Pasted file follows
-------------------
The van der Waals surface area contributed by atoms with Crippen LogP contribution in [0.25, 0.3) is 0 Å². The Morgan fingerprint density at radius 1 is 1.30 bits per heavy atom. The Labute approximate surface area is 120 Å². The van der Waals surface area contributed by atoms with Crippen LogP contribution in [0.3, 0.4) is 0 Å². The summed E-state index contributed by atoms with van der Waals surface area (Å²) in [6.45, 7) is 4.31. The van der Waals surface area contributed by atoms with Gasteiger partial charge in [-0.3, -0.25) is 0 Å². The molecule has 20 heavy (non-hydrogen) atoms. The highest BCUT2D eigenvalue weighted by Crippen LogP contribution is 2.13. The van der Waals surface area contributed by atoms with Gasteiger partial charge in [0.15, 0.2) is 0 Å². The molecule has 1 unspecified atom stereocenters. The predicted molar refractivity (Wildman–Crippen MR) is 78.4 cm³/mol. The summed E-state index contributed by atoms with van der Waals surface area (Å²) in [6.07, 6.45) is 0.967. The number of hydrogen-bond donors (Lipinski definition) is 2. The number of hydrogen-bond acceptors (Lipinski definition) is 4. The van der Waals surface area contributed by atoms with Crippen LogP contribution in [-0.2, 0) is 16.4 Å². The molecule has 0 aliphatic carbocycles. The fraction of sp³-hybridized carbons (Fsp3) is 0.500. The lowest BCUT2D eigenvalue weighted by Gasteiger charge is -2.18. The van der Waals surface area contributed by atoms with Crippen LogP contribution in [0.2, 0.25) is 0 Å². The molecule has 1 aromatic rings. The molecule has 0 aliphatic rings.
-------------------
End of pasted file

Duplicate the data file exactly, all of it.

The van der Waals surface area contributed by atoms with Crippen LogP contribution in [0.25, 0.3) is 0 Å². The Morgan fingerprint density at radius 1 is 1.30 bits per heavy atom. The Labute approximate surface area is 120 Å². The van der Waals surface area contributed by atoms with Crippen LogP contribution in [0.3, 0.4) is 0 Å². The summed E-state index contributed by atoms with van der Waals surface area (Å²) in [6.45, 7) is 4.31. The van der Waals surface area contributed by atoms with Gasteiger partial charge in [-0.3, -0.25) is 0 Å². The molecule has 20 heavy (non-hydrogen) atoms. The highest BCUT2D eigenvalue weighted by Crippen LogP contribution is 2.13. The van der Waals surface area contributed by atoms with Gasteiger partial charge in [0.15, 0.2) is 0 Å². The molecule has 1 unspecified atom stereocenters. The predicted molar refractivity (Wildman–Crippen MR) is 78.4 cm³/mol. The summed E-state index contributed by atoms with van der Waals surface area (Å²) in [6.07, 6.45) is 0.967. The number of hydrogen-bond donors (Lipinski definition) is 2. The number of hydrogen-bond acceptors (Lipinski definition) is 4. The van der Waals surface area contributed by atoms with Crippen LogP contribution in [-0.2, 0) is 16.4 Å². The molecule has 0 aliphatic carbocycles. The fraction of sp³-hybridized carbons (Fsp3) is 0.500. The lowest BCUT2D eigenvalue weighted by Gasteiger charge is -2.18. The van der Waals surface area contributed by atoms with Crippen LogP contribution in [0.2, 0.25) is 0 Å². The molecule has 1 aromatic rings. The molecule has 0 aliphatic rings.